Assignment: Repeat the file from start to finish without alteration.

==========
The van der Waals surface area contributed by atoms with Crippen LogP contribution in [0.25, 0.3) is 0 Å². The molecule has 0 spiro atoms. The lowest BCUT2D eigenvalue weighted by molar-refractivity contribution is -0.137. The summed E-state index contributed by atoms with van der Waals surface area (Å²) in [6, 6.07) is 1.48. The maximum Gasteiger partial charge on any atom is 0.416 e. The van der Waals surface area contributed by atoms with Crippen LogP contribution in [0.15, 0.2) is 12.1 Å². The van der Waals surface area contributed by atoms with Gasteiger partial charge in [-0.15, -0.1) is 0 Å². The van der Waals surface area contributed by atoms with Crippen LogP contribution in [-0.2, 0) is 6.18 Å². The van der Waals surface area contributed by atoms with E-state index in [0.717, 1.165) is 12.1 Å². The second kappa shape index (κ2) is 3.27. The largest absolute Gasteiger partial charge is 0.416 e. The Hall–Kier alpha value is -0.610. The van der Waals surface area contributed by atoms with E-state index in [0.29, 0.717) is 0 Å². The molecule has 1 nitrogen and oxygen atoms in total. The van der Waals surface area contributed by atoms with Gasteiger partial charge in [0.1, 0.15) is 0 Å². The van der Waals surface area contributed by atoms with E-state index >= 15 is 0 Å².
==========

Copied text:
The van der Waals surface area contributed by atoms with Crippen LogP contribution in [0.25, 0.3) is 0 Å². The molecule has 0 spiro atoms. The lowest BCUT2D eigenvalue weighted by molar-refractivity contribution is -0.137. The summed E-state index contributed by atoms with van der Waals surface area (Å²) in [6, 6.07) is 1.48. The maximum Gasteiger partial charge on any atom is 0.416 e. The van der Waals surface area contributed by atoms with Crippen LogP contribution in [0.15, 0.2) is 12.1 Å². The van der Waals surface area contributed by atoms with Gasteiger partial charge in [-0.15, -0.1) is 0 Å². The van der Waals surface area contributed by atoms with Crippen LogP contribution in [-0.2, 0) is 6.18 Å². The van der Waals surface area contributed by atoms with E-state index in [0.717, 1.165) is 12.1 Å². The second kappa shape index (κ2) is 3.27. The largest absolute Gasteiger partial charge is 0.416 e. The Hall–Kier alpha value is -0.610. The van der Waals surface area contributed by atoms with E-state index in [0.29, 0.717) is 0 Å². The molecule has 1 nitrogen and oxygen atoms in total. The van der Waals surface area contributed by atoms with Gasteiger partial charge in [0.1, 0.15) is 0 Å². The van der Waals surface area contributed by atoms with E-state index >= 15 is 0 Å².